What they ended up playing on was worth waiting for. Neither Dylan nor his songs ran on a regular timetable, so Johnston’s instructions to his assembled band of Nashville musicians were simple: “Don’t ever quit – don’t stop playing. And if you do, don’t come back.”
“No-one ever counted-off for Dylan,” remembers Bob. “He clicked off on his boot heel. He just started playing and that was it – and it was up to him to end it. With “Sad Eyed Lady…” When he ended the first verse and the little chorus there, I was yelling at them to carry on playing. Instead of ending after three minutes, it went on for 20 or something…
“I had the best in the world in my hand – there was no place I couldn’t go with him, so that’s where I went,” says Bob. “I think it’s the best record he ever cut – it was the best situation in the world when the New York people mixed with the Nashville people. They thought that the Nashville guys were country people but when they got through they had a symphony. Blonde On Blonde was the first symphony cut in Nashville!”
Nashville wasn’t ready for symphonies. When Bob took over as head of Columbia records in Nashville in 1967, the city’s Kings and Queens were outraged by Johnston’s salty attitude and the recent influx of longhairs. The city’s recording engineers, exhausted by his round-the-clock studio regime, threatened a work-to-rule. Charlie Daniels, today a southern rock legend, and who met Johnston for the first time in 1959, was now encouraged by him to move to the city.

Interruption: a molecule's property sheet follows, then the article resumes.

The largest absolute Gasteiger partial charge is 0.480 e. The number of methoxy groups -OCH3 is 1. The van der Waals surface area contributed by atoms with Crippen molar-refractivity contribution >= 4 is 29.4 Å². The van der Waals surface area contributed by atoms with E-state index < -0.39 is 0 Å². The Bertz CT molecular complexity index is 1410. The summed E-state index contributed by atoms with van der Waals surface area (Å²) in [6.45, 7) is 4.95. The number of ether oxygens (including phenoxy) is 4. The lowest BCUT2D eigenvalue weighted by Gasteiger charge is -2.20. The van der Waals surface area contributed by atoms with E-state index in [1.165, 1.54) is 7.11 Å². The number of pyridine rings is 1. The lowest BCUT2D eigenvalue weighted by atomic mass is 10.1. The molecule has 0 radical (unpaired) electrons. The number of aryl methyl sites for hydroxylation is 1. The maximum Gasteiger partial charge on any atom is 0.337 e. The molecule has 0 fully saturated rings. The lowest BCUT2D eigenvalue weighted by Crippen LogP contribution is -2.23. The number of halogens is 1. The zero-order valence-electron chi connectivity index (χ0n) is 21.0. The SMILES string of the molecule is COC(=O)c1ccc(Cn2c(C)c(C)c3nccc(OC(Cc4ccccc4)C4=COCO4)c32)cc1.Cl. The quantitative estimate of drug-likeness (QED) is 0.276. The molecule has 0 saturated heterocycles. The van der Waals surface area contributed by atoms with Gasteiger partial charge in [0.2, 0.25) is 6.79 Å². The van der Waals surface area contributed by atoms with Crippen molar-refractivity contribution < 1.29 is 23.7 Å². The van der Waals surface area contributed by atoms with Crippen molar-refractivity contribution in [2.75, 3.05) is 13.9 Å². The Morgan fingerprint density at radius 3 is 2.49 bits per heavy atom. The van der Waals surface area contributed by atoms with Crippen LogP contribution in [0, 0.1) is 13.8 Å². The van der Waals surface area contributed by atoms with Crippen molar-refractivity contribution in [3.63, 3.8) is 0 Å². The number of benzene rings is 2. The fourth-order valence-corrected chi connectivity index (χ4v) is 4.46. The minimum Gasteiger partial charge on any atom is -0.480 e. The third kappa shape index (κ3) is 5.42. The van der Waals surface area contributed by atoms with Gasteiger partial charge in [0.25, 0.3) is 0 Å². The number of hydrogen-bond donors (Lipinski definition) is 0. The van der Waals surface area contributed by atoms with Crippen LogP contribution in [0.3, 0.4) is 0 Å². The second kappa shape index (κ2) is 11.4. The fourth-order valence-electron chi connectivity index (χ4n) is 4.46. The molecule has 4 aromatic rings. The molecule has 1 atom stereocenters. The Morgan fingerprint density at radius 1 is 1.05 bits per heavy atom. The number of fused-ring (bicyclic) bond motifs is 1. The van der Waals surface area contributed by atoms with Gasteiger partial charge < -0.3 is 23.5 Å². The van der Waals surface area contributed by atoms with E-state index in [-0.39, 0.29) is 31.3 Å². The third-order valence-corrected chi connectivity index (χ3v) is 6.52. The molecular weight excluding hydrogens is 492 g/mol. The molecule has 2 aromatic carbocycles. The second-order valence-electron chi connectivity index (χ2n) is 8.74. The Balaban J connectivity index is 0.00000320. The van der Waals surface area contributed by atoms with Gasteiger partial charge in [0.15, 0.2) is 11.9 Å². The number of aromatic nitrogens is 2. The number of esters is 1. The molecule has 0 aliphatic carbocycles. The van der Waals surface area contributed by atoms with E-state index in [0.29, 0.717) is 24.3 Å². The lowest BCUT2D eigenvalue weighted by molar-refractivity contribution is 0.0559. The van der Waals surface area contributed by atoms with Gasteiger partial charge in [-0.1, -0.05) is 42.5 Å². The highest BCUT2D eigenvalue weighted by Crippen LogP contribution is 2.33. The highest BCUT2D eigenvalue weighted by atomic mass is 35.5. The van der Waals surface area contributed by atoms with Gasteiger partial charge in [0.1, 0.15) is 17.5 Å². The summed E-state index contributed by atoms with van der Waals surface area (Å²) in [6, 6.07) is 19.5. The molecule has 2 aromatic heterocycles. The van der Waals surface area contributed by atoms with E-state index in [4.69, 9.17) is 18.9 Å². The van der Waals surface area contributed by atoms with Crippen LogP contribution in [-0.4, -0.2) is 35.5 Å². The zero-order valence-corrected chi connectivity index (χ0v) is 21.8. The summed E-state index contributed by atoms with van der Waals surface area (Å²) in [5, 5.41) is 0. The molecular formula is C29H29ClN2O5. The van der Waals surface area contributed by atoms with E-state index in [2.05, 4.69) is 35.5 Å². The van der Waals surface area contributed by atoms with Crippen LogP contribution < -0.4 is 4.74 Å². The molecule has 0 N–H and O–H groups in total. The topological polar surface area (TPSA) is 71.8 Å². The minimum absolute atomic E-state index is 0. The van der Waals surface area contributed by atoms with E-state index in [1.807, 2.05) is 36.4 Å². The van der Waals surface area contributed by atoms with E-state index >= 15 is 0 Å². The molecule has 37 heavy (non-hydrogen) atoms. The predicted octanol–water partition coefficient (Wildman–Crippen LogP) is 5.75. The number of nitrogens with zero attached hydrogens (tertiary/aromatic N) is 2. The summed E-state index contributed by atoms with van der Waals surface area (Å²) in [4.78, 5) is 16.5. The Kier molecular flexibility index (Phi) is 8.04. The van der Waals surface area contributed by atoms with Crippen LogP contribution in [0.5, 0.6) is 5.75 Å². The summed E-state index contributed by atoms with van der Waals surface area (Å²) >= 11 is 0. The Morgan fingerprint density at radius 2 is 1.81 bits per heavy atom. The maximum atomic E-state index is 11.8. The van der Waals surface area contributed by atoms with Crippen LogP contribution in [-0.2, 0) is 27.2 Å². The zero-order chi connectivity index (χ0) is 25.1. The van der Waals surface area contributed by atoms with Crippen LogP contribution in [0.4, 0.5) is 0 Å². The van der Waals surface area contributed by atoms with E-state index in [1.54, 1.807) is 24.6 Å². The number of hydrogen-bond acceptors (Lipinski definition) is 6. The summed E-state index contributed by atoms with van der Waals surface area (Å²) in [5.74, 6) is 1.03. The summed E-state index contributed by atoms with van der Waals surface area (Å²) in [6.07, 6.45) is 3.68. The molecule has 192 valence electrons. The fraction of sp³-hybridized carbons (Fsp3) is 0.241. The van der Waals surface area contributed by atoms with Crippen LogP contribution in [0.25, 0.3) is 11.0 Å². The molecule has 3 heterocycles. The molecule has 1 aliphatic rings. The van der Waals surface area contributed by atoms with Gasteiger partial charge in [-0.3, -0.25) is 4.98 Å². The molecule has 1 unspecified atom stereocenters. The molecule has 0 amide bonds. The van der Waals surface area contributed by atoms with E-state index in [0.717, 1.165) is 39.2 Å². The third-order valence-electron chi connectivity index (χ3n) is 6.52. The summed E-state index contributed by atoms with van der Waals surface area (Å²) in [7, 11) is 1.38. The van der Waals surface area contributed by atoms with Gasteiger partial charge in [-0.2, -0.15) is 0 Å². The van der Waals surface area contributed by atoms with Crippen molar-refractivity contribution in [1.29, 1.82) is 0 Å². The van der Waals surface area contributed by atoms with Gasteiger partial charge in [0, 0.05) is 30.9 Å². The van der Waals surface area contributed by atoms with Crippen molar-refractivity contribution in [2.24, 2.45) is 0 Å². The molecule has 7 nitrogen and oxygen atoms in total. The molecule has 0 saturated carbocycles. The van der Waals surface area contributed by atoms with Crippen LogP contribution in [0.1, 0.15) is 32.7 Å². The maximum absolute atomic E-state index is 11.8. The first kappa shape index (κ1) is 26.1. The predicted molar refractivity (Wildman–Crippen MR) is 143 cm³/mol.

“Nashville of the time was very cliquey, a small community of the same producers, same musicians, songwriters, record company heads, that had been in place for years,” says Daniels. “Bob was now in a position of power: over publishers, and songwriters, which musicians were hired to do sessions. They were very apprehensive about what he was going to do.”
“The first day I was down there, (country music entertainer) Minnie Pearl called up (Columbia executive) Clive Davis and said ‘We got to get rid of him, he’s stirring up trouble down here’,” Bob remembers. “I called Billboard and gave them a list of the artists I just dropped: (rhinestone-covered country music humorist) Jimmy Dickens, Minnie Pearl…”
“One engineer complained about Bob and how hard he made him work,” remembers Charlie Daniels, “and whoever was in charge at the time sent back a note to the effect of, ‘If Johnston tells you to put a microphone on the ceiling, the best thing you can do is go and get a very tall ladder…’ He was making them money. The first thing he did when he came to town was cut a number one on Marty Robbins.”
While anathema to some, Johnston’s irreverent attitude offered hope to others.
“Johnny Cash told me that he went to Sun about his idea to cut a record in a prison,” says Bob. “Sam Phillips told him that he would hold him to a five year contract – but wouldn’t record him – because he thought it was such a bad idea. Columbia told him the same thing. Cash called me and said, ‘Dylan told me that you could get things done. Is there anything you can do for me?’ I said to him, ‘Quit being a pussy and get ready to go to Folsom…’”